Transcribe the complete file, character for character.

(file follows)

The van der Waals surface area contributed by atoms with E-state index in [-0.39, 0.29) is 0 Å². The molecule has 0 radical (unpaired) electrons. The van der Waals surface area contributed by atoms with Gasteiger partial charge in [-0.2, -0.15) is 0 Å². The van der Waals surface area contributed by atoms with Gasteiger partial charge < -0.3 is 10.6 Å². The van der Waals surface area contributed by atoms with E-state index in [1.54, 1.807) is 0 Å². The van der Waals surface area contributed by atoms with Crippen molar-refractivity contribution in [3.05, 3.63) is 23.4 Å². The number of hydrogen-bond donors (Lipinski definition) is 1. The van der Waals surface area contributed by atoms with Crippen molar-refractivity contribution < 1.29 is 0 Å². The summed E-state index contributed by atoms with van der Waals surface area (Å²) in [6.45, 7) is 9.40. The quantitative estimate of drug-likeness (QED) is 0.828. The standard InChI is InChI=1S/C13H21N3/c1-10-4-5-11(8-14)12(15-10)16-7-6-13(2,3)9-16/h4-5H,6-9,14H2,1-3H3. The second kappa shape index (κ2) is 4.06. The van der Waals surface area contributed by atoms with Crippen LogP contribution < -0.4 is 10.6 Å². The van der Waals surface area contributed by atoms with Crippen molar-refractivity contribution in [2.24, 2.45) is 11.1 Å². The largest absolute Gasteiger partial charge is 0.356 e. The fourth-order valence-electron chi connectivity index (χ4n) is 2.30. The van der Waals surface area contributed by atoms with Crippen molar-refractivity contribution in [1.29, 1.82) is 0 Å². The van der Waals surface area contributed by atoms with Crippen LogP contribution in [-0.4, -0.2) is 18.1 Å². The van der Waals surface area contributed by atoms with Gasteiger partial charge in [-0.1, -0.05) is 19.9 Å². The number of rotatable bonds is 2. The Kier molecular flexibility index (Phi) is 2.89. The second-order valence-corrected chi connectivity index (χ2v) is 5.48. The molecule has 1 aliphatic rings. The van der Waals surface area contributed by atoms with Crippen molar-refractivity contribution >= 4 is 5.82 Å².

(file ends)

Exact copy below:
The van der Waals surface area contributed by atoms with E-state index in [-0.39, 0.29) is 0 Å². The molecule has 0 radical (unpaired) electrons. The van der Waals surface area contributed by atoms with Gasteiger partial charge in [-0.2, -0.15) is 0 Å². The van der Waals surface area contributed by atoms with Gasteiger partial charge < -0.3 is 10.6 Å². The van der Waals surface area contributed by atoms with E-state index in [1.54, 1.807) is 0 Å². The van der Waals surface area contributed by atoms with Crippen molar-refractivity contribution in [3.05, 3.63) is 23.4 Å². The number of hydrogen-bond donors (Lipinski definition) is 1. The van der Waals surface area contributed by atoms with Crippen molar-refractivity contribution < 1.29 is 0 Å². The summed E-state index contributed by atoms with van der Waals surface area (Å²) in [6.45, 7) is 9.40. The quantitative estimate of drug-likeness (QED) is 0.828. The standard InChI is InChI=1S/C13H21N3/c1-10-4-5-11(8-14)12(15-10)16-7-6-13(2,3)9-16/h4-5H,6-9,14H2,1-3H3. The second kappa shape index (κ2) is 4.06. The van der Waals surface area contributed by atoms with Crippen LogP contribution < -0.4 is 10.6 Å². The van der Waals surface area contributed by atoms with Crippen molar-refractivity contribution in [2.24, 2.45) is 11.1 Å². The largest absolute Gasteiger partial charge is 0.356 e. The fourth-order valence-electron chi connectivity index (χ4n) is 2.30. The van der Waals surface area contributed by atoms with Crippen molar-refractivity contribution in [1.29, 1.82) is 0 Å². The van der Waals surface area contributed by atoms with Crippen LogP contribution in [-0.4, -0.2) is 18.1 Å². The van der Waals surface area contributed by atoms with Gasteiger partial charge in [-0.1, -0.05) is 19.9 Å². The number of rotatable bonds is 2. The Kier molecular flexibility index (Phi) is 2.89. The second-order valence-corrected chi connectivity index (χ2v) is 5.48. The molecule has 1 aliphatic rings. The van der Waals surface area contributed by atoms with Crippen molar-refractivity contribution >= 4 is 5.82 Å².